Palestinian officials fear the recent agreements between Israel and Arab nations will result in a lack of funding, according to a report on Thursday.
The Palestinian government hasn’t received a morsel of financial aid from Arab Gulf states since March, as well as a 50 percent decrease in foreign aid, the Jerusalem Post reported, citing data from the Palestinian Finance Ministry Service and The New Arab.
Overall, it said Ramallah’s total revenues fell by about 70 percent this year.
Foreign aid to the Palestinian government plummeted to $255 million in the first seven months of the year from $500 million last year.
At the same time, aid from Arab countries dropped to $38 million from $267 million in 2019.
Palestinian Foreign Minister Riyad Al-Maliki explained to reporters that “most of the Arab countries did not abide by the decisions of the Arab summits to provide a financial safety net of $100 million for Palestine in the face of US and Israeli sanctions.”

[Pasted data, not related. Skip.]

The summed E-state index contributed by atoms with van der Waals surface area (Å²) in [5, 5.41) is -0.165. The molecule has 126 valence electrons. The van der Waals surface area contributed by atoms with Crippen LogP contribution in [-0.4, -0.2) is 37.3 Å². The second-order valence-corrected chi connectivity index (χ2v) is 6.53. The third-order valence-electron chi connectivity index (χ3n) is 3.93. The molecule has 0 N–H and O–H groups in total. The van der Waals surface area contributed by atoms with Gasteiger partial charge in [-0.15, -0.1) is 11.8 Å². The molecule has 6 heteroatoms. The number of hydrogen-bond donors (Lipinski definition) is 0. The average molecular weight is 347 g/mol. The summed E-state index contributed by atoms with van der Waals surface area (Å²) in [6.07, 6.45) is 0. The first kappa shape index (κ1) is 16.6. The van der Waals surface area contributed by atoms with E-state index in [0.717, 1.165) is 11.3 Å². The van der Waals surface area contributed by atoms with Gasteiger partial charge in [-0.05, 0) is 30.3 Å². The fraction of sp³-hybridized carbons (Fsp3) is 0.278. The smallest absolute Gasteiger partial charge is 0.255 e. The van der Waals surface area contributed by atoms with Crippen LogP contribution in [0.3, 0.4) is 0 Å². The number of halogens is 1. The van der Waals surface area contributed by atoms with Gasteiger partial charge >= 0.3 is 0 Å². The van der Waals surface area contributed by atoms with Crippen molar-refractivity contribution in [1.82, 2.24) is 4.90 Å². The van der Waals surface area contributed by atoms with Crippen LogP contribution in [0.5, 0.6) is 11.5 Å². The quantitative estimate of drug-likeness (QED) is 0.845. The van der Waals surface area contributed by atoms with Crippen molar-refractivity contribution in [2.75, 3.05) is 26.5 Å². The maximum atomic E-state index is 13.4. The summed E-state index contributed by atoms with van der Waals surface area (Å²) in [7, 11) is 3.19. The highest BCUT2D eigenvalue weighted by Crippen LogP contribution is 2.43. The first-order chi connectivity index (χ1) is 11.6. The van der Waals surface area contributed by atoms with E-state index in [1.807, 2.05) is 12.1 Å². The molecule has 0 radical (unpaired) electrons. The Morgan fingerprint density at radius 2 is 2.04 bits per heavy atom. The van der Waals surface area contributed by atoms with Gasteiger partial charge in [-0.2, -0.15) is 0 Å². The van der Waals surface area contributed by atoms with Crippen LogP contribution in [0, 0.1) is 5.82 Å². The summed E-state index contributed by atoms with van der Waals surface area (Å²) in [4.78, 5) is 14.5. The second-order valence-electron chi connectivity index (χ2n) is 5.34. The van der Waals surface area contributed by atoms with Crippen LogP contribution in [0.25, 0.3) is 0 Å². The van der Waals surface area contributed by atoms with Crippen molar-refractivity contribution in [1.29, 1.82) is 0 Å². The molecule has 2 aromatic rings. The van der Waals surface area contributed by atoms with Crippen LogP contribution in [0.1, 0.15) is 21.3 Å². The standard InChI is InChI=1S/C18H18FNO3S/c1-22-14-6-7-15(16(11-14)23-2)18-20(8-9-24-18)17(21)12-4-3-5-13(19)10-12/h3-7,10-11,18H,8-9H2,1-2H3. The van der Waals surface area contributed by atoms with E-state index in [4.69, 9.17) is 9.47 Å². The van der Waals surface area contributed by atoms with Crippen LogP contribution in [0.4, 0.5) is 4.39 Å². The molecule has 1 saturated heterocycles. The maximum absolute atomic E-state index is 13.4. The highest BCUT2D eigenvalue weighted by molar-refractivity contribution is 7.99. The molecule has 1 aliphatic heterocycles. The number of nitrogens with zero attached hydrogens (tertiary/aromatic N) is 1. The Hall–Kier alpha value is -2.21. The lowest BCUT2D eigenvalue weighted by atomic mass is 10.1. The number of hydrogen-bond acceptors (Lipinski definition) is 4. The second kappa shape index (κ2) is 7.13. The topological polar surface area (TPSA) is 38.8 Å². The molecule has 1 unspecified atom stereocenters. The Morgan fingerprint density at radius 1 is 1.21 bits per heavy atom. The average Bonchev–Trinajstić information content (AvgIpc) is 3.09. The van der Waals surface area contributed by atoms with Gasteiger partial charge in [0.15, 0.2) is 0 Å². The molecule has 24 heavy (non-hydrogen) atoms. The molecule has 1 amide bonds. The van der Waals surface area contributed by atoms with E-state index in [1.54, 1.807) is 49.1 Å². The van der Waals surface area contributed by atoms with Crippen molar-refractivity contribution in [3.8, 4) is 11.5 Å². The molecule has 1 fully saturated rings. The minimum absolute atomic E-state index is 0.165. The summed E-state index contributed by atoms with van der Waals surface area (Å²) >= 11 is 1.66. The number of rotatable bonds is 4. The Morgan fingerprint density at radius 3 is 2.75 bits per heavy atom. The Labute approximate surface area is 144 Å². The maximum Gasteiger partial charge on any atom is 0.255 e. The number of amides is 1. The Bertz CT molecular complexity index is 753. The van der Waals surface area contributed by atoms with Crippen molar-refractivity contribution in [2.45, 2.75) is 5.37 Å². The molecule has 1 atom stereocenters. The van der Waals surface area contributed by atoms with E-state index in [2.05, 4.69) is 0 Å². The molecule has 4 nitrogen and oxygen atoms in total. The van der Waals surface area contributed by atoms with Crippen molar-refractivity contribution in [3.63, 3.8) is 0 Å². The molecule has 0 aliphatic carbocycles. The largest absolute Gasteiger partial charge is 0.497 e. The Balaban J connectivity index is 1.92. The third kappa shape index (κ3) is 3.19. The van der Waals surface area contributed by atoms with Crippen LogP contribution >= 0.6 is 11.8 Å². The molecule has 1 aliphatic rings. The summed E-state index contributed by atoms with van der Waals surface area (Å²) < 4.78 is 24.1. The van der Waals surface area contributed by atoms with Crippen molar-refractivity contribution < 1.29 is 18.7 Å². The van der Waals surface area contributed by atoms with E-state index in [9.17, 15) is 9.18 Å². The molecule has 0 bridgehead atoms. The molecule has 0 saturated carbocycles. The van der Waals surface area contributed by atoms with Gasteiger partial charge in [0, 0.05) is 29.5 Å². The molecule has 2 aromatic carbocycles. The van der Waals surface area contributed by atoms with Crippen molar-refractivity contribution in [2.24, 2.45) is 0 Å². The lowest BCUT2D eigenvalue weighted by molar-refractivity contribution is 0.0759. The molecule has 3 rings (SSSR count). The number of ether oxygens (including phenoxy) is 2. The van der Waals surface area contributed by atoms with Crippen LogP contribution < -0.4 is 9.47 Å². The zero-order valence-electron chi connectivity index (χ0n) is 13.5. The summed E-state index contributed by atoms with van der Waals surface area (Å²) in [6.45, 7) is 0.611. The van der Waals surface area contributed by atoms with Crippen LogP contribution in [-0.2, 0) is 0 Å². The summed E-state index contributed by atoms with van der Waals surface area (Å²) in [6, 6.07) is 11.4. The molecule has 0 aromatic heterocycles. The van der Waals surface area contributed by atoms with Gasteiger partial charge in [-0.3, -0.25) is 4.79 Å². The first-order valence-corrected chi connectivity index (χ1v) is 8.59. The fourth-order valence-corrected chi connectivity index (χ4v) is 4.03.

The report pointed out that the cut in funding happened during the coronavirus pandemic, but also as the Trump administration was brokering ties between Israel and a number of Arab countries.
President Trump stopped sending millions of dollars of US aid to the Palestinians and has urged Arab nations to stop cutting checks, as well.
After Bahrain and the United Arab Emirates agreed to normalize ties to Israel in a ceremony at the White House, Trump predicted that Palestinians would be isolated as other countries try to make similar deals with the Jewish state.
“We do not know if this was the result of the financial repercussions of the coronavirus pandemic, or at the request of the United States, as President Trump said,” Al-Maliki said.
“But the result is the same,” he added.
The loss of aid has forced the Palestinian government to increase domestic borrowing and go in search for new revenue streams.
The European Union has also ordered an investigation into how aid from the countries in the trading bloc end up in the hands of Palestinian terrorists and insisted that loopholes that allow the transfer of funds to be closed.